The aging process is the enemy of all professional athletes. But when it comes to the Sweet Science, Father Time can be a particularly cruel foe.
Just over four years ago, Robert Guerrero faced Floyd Mayweather in one of the 2013’s biggest fights. He was a solid technical fighter who could brawl with the best of him. His November 2012 unanimous decision over Andre Berto was an all-action war, one of the best fights of that year. His June 2014 decision over Yoshihiro Kamegai was another Fight of the Year candidate.
Guerrero was thoroughly out-classed by Mayweather, of course. But that hardly put him in bad company. Within the past two years, there was still a solid case for him as a top-10 fighter at welterweight.
But since the war with Kamegai, Guerrero has become a shell of himself. He fought gamely but lost every round against Keith Thurman in March 2015. He was decisively defeated by Danny Garcia in January 2016.
Those were losses to top-tier, younger contenders, though. The alarming thing about Guerrero’s trajectory were his performances against lower-level opponents. He needed generous score cards to escape with a split-decision against Aaron Martinez in June 2015. In his last fight, in August of last year, he dropped a split decision to the obscure David Peralta, a literal cab driver from Argentina.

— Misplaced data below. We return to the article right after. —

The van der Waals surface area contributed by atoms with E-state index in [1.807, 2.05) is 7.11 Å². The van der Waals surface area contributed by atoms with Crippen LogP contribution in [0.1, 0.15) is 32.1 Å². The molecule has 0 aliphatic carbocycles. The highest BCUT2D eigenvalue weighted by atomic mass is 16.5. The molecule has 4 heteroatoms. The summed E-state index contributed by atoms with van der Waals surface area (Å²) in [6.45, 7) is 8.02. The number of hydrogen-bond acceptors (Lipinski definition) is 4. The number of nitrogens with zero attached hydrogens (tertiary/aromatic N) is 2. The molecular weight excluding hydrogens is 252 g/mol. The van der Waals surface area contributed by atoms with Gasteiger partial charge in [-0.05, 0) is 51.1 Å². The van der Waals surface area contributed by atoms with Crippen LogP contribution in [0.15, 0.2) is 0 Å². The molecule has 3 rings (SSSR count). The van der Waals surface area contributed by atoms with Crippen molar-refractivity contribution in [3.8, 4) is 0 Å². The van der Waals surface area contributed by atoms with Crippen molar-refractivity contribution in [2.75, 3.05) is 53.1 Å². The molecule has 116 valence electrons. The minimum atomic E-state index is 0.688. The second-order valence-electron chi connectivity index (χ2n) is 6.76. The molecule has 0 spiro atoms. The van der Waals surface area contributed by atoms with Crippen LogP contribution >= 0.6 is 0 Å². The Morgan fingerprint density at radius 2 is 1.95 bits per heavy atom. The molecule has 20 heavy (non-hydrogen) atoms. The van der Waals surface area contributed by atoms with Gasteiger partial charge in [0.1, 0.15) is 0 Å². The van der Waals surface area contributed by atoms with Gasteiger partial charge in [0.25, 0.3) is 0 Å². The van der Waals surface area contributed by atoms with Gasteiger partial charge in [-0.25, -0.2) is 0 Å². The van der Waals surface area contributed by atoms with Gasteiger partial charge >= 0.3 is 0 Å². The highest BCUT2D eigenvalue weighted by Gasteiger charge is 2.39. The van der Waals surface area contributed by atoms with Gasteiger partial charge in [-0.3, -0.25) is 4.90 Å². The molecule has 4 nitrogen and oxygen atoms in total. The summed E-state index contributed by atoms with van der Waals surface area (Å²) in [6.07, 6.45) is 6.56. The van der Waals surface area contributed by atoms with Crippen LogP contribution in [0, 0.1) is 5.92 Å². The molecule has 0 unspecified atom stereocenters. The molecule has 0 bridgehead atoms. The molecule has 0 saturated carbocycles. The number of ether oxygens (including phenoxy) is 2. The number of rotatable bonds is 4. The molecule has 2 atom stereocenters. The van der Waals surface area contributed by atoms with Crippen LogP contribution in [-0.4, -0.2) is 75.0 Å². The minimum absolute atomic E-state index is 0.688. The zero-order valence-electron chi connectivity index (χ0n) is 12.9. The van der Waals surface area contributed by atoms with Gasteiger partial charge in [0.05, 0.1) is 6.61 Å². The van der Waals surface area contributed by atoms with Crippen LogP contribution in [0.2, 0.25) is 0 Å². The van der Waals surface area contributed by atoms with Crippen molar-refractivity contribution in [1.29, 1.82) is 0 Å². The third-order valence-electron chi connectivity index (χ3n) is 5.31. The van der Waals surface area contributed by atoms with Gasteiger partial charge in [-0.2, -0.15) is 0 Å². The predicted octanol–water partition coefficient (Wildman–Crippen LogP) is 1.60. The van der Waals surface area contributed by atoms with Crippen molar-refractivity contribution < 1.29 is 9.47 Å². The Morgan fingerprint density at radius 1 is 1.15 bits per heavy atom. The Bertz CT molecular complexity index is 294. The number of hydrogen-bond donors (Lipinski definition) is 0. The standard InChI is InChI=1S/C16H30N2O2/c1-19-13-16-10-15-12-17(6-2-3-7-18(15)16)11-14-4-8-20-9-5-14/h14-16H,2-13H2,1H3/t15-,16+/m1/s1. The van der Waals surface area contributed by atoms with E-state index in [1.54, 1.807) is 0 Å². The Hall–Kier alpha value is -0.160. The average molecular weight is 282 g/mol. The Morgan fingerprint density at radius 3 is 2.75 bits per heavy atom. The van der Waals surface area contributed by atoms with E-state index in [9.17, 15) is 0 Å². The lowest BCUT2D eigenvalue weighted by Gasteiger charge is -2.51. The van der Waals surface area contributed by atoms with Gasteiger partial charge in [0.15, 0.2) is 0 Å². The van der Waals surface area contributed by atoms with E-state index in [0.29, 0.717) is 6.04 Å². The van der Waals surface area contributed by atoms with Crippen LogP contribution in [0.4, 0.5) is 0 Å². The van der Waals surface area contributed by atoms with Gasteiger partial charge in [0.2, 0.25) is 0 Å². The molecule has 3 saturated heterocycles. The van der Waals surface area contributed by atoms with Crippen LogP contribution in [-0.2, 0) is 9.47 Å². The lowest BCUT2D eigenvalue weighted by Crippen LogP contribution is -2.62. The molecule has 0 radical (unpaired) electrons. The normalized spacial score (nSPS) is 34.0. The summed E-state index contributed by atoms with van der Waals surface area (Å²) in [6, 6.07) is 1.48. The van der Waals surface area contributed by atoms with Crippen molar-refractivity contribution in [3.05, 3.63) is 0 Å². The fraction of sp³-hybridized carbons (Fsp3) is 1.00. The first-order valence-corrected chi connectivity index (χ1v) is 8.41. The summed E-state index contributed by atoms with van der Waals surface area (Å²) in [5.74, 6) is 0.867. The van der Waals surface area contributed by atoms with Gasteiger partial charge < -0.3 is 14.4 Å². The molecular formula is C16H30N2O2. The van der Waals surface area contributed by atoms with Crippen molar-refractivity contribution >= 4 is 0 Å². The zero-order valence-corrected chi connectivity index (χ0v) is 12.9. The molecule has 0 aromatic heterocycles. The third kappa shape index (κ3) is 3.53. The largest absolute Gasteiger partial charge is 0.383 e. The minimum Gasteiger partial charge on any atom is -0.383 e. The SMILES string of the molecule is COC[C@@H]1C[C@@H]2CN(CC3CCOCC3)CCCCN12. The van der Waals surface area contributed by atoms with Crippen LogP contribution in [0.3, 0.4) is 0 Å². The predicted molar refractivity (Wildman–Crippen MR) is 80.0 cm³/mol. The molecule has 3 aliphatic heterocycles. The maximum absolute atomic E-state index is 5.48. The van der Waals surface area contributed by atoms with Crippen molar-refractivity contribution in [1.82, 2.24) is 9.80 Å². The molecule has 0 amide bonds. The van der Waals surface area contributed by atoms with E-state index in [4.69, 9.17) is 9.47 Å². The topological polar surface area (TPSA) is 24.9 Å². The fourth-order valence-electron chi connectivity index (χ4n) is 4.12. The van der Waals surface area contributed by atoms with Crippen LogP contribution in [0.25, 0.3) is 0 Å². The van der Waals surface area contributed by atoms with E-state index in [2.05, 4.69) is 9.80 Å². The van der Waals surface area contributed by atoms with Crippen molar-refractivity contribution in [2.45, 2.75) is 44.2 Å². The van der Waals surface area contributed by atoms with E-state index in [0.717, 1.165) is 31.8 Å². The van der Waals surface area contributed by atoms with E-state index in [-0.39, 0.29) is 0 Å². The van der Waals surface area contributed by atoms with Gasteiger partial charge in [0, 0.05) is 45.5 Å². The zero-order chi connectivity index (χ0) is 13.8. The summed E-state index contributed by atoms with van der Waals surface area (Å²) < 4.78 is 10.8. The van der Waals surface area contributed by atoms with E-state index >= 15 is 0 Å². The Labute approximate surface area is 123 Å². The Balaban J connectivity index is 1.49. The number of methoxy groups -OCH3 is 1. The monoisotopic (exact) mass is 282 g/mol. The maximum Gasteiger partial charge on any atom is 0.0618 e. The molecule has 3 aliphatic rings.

Saturday night in Long Island, Guerrero faced a very good contender in Omar Figueroa, a former belt holder at lightweight. It was Figueroa first fight in nearly 20 months. Facing an opponent coming off from a long layoff and moving up in weight would have made for significant advantages for Guerrero in previous years.
Instead, Figueroa brutalized him, dropping him five times before the bout was halted in Round 3. It was his fifth loss in his last seven fights. Guerrero had to be taken immediately to the hospital, for medical treatment.
Boxing fans should pray for his quick recovery. Guerrero has given his heart and blood to this sport, entertaining and inspiring crowds. But I will also pray that he never steps into a competitive ring again.